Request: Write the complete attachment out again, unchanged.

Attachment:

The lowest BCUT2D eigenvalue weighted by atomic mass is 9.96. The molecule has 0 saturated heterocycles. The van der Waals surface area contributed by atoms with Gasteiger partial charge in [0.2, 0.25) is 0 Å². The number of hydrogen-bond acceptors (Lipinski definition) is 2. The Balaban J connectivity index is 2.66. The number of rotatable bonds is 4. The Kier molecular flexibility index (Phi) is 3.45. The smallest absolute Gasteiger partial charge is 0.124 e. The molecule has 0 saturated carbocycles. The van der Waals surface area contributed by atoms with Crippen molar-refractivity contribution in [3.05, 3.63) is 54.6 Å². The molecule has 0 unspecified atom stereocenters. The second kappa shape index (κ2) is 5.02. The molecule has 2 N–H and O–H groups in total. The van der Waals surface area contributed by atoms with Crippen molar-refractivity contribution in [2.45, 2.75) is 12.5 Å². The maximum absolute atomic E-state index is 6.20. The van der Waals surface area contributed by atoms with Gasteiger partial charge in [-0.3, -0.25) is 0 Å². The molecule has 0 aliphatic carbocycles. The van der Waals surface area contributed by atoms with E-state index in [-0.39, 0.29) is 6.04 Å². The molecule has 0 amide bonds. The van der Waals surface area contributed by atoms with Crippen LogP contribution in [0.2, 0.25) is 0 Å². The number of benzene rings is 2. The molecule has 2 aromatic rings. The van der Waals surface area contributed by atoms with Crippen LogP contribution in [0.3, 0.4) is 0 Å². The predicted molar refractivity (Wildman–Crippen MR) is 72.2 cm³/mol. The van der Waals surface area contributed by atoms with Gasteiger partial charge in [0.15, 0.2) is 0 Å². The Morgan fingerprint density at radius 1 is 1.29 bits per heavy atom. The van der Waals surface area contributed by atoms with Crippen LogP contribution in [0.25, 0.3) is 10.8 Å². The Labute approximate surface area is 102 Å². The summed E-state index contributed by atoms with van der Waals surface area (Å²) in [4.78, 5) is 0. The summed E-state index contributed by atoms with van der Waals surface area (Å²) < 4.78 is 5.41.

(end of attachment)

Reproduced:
The lowest BCUT2D eigenvalue weighted by atomic mass is 9.96. The molecule has 0 saturated heterocycles. The van der Waals surface area contributed by atoms with Gasteiger partial charge in [0.2, 0.25) is 0 Å². The number of hydrogen-bond acceptors (Lipinski definition) is 2. The Balaban J connectivity index is 2.66. The number of rotatable bonds is 4. The Kier molecular flexibility index (Phi) is 3.45. The smallest absolute Gasteiger partial charge is 0.124 e. The molecule has 0 saturated carbocycles. The van der Waals surface area contributed by atoms with Crippen molar-refractivity contribution in [3.05, 3.63) is 54.6 Å². The molecule has 0 unspecified atom stereocenters. The second kappa shape index (κ2) is 5.02. The molecule has 2 N–H and O–H groups in total. The van der Waals surface area contributed by atoms with Crippen molar-refractivity contribution in [2.45, 2.75) is 12.5 Å². The maximum absolute atomic E-state index is 6.20. The van der Waals surface area contributed by atoms with Gasteiger partial charge in [-0.3, -0.25) is 0 Å². The molecule has 0 aliphatic carbocycles. The van der Waals surface area contributed by atoms with E-state index in [-0.39, 0.29) is 6.04 Å². The molecule has 0 amide bonds. The van der Waals surface area contributed by atoms with Crippen LogP contribution in [0.2, 0.25) is 0 Å². The number of benzene rings is 2. The molecule has 2 aromatic rings. The van der Waals surface area contributed by atoms with Crippen LogP contribution in [0.3, 0.4) is 0 Å². The predicted molar refractivity (Wildman–Crippen MR) is 72.2 cm³/mol. The van der Waals surface area contributed by atoms with Gasteiger partial charge in [0.15, 0.2) is 0 Å². The Morgan fingerprint density at radius 1 is 1.29 bits per heavy atom. The van der Waals surface area contributed by atoms with Crippen LogP contribution in [0.25, 0.3) is 10.8 Å². The Labute approximate surface area is 102 Å². The summed E-state index contributed by atoms with van der Waals surface area (Å²) in [4.78, 5) is 0. The summed E-state index contributed by atoms with van der Waals surface area (Å²) < 4.78 is 5.41.